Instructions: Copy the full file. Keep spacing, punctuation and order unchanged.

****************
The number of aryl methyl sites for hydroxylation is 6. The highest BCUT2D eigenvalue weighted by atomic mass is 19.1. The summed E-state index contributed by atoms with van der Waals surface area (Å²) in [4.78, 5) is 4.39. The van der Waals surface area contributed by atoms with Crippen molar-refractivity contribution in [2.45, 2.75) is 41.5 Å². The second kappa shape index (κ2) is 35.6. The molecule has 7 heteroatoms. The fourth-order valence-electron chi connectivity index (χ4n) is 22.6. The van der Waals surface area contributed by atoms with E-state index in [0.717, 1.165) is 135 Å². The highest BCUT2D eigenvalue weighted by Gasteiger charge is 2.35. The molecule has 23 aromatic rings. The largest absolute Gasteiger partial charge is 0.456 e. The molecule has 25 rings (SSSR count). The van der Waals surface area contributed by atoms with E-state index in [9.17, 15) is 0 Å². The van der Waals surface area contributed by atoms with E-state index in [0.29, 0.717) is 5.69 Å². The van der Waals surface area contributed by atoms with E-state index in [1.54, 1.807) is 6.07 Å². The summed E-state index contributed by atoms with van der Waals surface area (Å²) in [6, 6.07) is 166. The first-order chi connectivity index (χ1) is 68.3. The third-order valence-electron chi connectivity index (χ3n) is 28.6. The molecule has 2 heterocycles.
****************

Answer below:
The number of aryl methyl sites for hydroxylation is 6. The highest BCUT2D eigenvalue weighted by atomic mass is 19.1. The summed E-state index contributed by atoms with van der Waals surface area (Å²) in [4.78, 5) is 4.39. The van der Waals surface area contributed by atoms with Crippen molar-refractivity contribution in [2.45, 2.75) is 41.5 Å². The second kappa shape index (κ2) is 35.6. The molecule has 7 heteroatoms. The fourth-order valence-electron chi connectivity index (χ4n) is 22.6. The van der Waals surface area contributed by atoms with E-state index in [0.717, 1.165) is 135 Å². The highest BCUT2D eigenvalue weighted by Gasteiger charge is 2.35. The molecule has 23 aromatic rings. The largest absolute Gasteiger partial charge is 0.456 e. The molecule has 25 rings (SSSR count). The van der Waals surface area contributed by atoms with E-state index in [9.17, 15) is 0 Å². The van der Waals surface area contributed by atoms with E-state index in [0.29, 0.717) is 5.69 Å². The van der Waals surface area contributed by atoms with E-state index in [1.54, 1.807) is 6.07 Å². The summed E-state index contributed by atoms with van der Waals surface area (Å²) in [6, 6.07) is 166. The first-order chi connectivity index (χ1) is 68.3. The third-order valence-electron chi connectivity index (χ3n) is 28.6. The molecule has 2 heterocycles.